539 Posted by Vitaly Pedchenko
  •   Translating documents is a job that would require a lot of concentration and time. If you think it is a no-brainer job, think again. It actually takes a lot of effort to make sure that you are translating documents correctly.   If you are looking to work as a translator, one of your decisions would be whether to work as an in-house translator or a freelance translator. There are pros and cons to both, and in this article, we will be discussing the advantages and disadvantages of working as a freelance translator.   If you are working as a freelance translator, you get to work in the comforts of your home. You can wake up, brew your coffee, and start working while wearing your pajamas! You get to manage your own schedule, and you can take as many breaks as you want. All you need to do is complete all your assignments within the given time table. If you have kids, you can work around your children’s school schedule – you can really be a hands-on parent by working freelance.   Since you are given free rein of your schedule, it is also easy for you to take vacation breaks as needed. You won’t have to go through a long process of getting an approval for your leaves. You can just advise your client beforehand, and you can be on your merry way on your vacation. Just make sure, though that you do not have any pending tasks, or it will really inconvenience your clients.   Another advantage to working freelance is your ability to take on more jobs as needed. If your schedule can handle it, you can speak with other clients and continue working for both. You won’t be tied down with the income that you’re getting from only one client, you can work with as many as you want, and get extra income as a result.   However, no matter how much of a dream working freelance is, you will also find out that there are disadvantages to this set-up as well. If you’re the type to be easily distracted, then it might not be a good idea to work on your own. Your home will have a multitude of distractions that will disrupt work. Your TV set alone will set you back for a good hour or more. Operating expenses also come into play. Since you don’t work inside an office, you also have to understand that you will have to incur the costs of working on your tasks. That includes electricity, your computer (consider that this will break down in the long run), and even your coffee!   Working freelance also means that you do not have the security of having a regular job. Most of the time, freelance jobs are on a per-project basis. Even if the project is long-term, you will always have to be ready if the project suddenly ends. You have to rely on other projects or other jobs to keep you afloat should your main source of income ends.   If you are thinking of pursuing a freelance career as a translator, then make sure that you know the pros and cons well, so you can make informed decisions on how to go about working as a translator.   One piece of advice I can give to any freelance translator is to start using TO3000 as soon as possible. Believe me, it will save you a lot of time and efforts. TO3000 is accounting and project management software developed especially for freelance translators.   More information: http://www.to3000.com/25% discount (for readers of this blog): http://special.translation3000.com/special_to3000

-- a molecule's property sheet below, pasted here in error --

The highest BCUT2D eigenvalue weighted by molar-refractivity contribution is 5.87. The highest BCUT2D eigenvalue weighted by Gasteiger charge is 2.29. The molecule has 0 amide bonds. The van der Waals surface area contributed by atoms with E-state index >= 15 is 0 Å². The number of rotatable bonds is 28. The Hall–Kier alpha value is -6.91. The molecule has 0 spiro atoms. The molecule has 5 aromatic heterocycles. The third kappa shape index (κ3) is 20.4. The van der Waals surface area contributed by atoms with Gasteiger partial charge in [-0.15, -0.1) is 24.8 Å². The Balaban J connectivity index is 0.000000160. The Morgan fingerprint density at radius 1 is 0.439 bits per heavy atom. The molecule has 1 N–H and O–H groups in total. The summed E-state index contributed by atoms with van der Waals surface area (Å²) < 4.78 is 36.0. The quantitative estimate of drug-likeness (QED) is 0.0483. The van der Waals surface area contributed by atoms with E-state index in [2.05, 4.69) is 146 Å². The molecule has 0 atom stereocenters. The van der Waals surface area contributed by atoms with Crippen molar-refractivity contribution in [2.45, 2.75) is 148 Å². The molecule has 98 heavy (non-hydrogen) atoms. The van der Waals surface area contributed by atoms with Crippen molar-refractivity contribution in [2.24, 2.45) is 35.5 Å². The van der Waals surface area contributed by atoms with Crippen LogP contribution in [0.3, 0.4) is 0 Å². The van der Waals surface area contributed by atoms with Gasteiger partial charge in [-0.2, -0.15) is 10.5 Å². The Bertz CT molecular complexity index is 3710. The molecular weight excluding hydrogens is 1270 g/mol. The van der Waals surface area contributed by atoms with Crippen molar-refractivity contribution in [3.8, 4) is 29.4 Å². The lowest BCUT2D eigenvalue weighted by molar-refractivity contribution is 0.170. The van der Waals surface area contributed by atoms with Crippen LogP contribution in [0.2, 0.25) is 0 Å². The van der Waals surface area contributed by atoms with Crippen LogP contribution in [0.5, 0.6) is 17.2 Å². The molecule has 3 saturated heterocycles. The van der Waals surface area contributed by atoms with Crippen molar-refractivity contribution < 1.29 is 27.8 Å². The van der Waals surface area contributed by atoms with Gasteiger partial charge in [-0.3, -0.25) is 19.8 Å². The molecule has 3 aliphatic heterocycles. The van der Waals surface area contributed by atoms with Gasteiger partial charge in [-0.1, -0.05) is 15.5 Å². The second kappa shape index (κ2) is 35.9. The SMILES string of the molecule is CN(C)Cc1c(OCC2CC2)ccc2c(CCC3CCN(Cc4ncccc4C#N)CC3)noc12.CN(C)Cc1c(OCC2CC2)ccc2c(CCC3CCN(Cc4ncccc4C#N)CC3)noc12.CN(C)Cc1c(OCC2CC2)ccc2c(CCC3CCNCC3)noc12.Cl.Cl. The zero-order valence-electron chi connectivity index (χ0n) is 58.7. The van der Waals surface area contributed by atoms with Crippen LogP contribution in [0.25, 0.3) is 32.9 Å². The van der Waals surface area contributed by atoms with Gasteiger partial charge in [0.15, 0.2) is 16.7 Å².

Dec 20, 2013 539